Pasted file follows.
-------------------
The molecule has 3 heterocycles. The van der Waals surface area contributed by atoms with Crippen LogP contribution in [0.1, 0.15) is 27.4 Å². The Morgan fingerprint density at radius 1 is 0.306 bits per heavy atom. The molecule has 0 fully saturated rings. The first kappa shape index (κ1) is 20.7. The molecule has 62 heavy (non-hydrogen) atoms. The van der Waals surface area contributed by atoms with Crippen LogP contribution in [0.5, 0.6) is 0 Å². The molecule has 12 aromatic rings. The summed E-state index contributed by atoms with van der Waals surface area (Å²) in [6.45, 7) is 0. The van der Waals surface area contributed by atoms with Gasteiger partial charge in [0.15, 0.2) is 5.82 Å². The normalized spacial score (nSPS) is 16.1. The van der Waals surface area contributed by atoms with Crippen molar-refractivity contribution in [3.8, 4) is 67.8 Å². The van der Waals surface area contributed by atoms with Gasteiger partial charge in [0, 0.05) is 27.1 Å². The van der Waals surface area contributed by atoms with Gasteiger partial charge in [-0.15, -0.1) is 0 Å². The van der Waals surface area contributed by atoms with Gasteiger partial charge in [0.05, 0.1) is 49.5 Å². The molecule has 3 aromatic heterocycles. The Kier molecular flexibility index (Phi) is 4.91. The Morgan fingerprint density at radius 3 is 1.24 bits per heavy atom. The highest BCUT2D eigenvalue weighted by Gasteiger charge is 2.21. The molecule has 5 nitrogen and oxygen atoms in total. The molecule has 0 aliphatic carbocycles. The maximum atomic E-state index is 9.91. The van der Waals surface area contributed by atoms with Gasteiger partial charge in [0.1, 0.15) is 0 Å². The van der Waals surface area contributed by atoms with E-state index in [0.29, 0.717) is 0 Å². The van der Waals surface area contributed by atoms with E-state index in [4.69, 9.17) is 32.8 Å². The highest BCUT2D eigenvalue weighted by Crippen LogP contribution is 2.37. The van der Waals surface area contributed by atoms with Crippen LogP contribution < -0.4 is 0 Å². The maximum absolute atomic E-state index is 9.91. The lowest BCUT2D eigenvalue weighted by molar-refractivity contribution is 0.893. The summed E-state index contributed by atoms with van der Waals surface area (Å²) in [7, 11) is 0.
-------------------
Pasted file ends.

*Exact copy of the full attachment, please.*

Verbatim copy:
The molecule has 3 heterocycles. The van der Waals surface area contributed by atoms with Crippen LogP contribution in [0.1, 0.15) is 27.4 Å². The Morgan fingerprint density at radius 1 is 0.306 bits per heavy atom. The molecule has 0 fully saturated rings. The first kappa shape index (κ1) is 20.7. The molecule has 62 heavy (non-hydrogen) atoms. The van der Waals surface area contributed by atoms with Crippen LogP contribution in [0.5, 0.6) is 0 Å². The molecule has 12 aromatic rings. The summed E-state index contributed by atoms with van der Waals surface area (Å²) in [6.45, 7) is 0. The van der Waals surface area contributed by atoms with Gasteiger partial charge in [0.15, 0.2) is 5.82 Å². The normalized spacial score (nSPS) is 16.1. The van der Waals surface area contributed by atoms with Crippen molar-refractivity contribution in [3.8, 4) is 67.8 Å². The van der Waals surface area contributed by atoms with Gasteiger partial charge in [0, 0.05) is 27.1 Å². The van der Waals surface area contributed by atoms with Gasteiger partial charge in [-0.15, -0.1) is 0 Å². The van der Waals surface area contributed by atoms with Gasteiger partial charge in [0.05, 0.1) is 49.5 Å². The molecule has 3 aromatic heterocycles. The Kier molecular flexibility index (Phi) is 4.91. The Morgan fingerprint density at radius 3 is 1.24 bits per heavy atom. The highest BCUT2D eigenvalue weighted by Gasteiger charge is 2.21. The molecule has 5 nitrogen and oxygen atoms in total. The molecule has 0 aliphatic carbocycles. The maximum atomic E-state index is 9.91. The van der Waals surface area contributed by atoms with Gasteiger partial charge in [0.1, 0.15) is 0 Å². The van der Waals surface area contributed by atoms with E-state index in [0.29, 0.717) is 0 Å². The van der Waals surface area contributed by atoms with E-state index in [4.69, 9.17) is 32.8 Å². The highest BCUT2D eigenvalue weighted by Crippen LogP contribution is 2.37. The van der Waals surface area contributed by atoms with Crippen LogP contribution < -0.4 is 0 Å². The maximum absolute atomic E-state index is 9.91. The lowest BCUT2D eigenvalue weighted by molar-refractivity contribution is 0.893. The summed E-state index contributed by atoms with van der Waals surface area (Å²) in [7, 11) is 0.